Concerning the added subject-matter issue, both the root application and the grandparent application disclosed the feature of controlling the encoding characteristic with the selected prediction signal and the information of the selected blocking. This feature was a generalisation of the feature "the scanning sequence of the transform coefficients being changed on a block by block basis". For a person skilled in the art the encoding characteristic was actually the scanning sequence of the transform coefficients.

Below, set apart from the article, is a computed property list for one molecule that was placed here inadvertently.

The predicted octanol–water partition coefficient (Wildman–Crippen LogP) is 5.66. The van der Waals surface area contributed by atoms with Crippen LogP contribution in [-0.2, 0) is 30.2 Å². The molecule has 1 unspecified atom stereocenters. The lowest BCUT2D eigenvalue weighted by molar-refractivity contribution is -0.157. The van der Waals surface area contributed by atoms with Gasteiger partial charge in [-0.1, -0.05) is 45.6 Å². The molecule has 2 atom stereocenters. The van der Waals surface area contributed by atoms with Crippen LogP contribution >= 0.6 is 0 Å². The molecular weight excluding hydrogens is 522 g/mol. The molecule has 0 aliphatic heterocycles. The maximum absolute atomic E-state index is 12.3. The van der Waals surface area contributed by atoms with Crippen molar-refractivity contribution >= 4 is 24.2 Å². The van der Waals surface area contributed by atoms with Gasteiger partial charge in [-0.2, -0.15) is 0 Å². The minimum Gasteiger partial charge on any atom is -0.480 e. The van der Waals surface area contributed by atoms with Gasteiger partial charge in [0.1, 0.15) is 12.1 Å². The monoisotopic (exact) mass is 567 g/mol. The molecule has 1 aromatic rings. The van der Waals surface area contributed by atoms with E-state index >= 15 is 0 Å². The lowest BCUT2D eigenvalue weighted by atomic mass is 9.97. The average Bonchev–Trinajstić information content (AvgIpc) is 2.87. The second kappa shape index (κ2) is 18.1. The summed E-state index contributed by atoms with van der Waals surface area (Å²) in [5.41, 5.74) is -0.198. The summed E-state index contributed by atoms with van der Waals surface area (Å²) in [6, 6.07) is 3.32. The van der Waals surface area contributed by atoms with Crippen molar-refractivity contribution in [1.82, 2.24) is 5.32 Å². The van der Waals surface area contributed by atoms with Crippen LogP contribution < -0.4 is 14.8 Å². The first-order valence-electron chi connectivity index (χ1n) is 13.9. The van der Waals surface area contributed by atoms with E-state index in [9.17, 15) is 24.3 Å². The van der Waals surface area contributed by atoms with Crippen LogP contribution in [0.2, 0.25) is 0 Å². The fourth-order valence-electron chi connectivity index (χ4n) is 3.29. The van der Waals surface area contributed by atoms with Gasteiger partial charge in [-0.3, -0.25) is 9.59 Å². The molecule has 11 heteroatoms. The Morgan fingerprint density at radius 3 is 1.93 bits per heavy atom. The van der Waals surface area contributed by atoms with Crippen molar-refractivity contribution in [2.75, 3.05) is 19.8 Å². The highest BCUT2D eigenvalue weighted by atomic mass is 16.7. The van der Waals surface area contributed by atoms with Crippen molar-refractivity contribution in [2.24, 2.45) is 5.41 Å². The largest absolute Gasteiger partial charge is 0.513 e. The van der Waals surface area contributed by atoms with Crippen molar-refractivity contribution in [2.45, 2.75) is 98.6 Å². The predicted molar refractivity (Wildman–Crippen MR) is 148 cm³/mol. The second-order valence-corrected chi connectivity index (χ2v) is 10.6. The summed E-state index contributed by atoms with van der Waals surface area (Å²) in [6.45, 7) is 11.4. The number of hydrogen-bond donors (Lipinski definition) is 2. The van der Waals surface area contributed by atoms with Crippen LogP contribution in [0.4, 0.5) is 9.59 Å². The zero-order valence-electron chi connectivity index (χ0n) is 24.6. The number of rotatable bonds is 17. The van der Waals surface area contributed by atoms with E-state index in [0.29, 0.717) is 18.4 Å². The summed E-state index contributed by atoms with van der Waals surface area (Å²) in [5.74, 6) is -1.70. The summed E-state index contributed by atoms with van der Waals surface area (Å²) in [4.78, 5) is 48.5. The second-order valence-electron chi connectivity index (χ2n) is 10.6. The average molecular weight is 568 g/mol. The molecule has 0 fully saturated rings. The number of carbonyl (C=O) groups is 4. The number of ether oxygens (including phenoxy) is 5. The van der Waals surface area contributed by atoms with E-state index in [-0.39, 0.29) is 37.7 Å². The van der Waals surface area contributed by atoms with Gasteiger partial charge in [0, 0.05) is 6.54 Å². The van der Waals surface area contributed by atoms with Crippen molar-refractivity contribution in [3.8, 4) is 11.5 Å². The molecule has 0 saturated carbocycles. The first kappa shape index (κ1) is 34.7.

The opposed patent had been granted on a divisional application. Thus only the second option mentioned in Article 100(c) EPC 1973 was applicable. Only infringements of Article 76(1) EPC, not of Article 123(2) EPC in the examination phase, were a ground for opposition. In the present case the relevant amendment was the reintroduction of the feature "the scanning sequence of the transform coefficients being changed on a block by block basis", omitted when filing the grandparent application. This reintroduction was an amendment under Article 123(2) EPC of the grandparent application and was therefore not a ground for opposition for the opposed patent. The "content of the earlier application as filed" in Article 100(c) EPC 1973 was the content of the immediately preceding parent application from which the divisional application was filed. Article 100(c) EPC 1973 also provided a ground for opposition if the subject-matter of a divisional application extended beyond the content of the root application which created the benefit of the date of filing ("time rank"). However, Article 100(c) EPC 1973 did not apply to the omission of subject-matter on filing an intermediate higher-generation divisional application and its reintroduction into the patent before grant. The case of patents granted on one of these applications of a sequence of divisional applications was not considered in Article 100(c) EPC 1973. The decision of the Enlarged Board of Appeal G 1/06 applied only to pre-grant examination proceedings, not to opposition proceedings. The omission of the feature "the scanning sequence of the transform coefficients being changed on a block by block basis" when filing the grandparent application was irrelevant because the feature had been reintroduced into the grandparent application before the parent application had been filed. This reintroduction had retroactive effect because the European Patent Office had granted a patent on the grandfather application, thereby deciding with the force of law and as res iudicata that the reintroduction was allowable and that the grandparent application was deemed retroactively as not going beyond the content of the root application as filed. The retroactive ("ex tunc") effect of a change of a divisional application was evident from the order and point 2.2 of the reasons of G 1/05. The interests of third parties were not affected because the reintroduction of the omitted feature into the grandparent application and the subsequent grant of a patent were known to the public. The feature "the scanning sequence of the transform coefficients being changed on a block by block basis" had not been deliberately omitted ("fallen gelassen") when filing the grandparent application. Instead an error had occurred when filing the grandparent application and the applicant had put things right. Hence point 11.2 of G 1/06, to which the opposition division had referred in the decision under appeal, was not applicable. The points of law raised by the appellant were of fundamental importance and should be referred to the Enlarged Board of Appeal.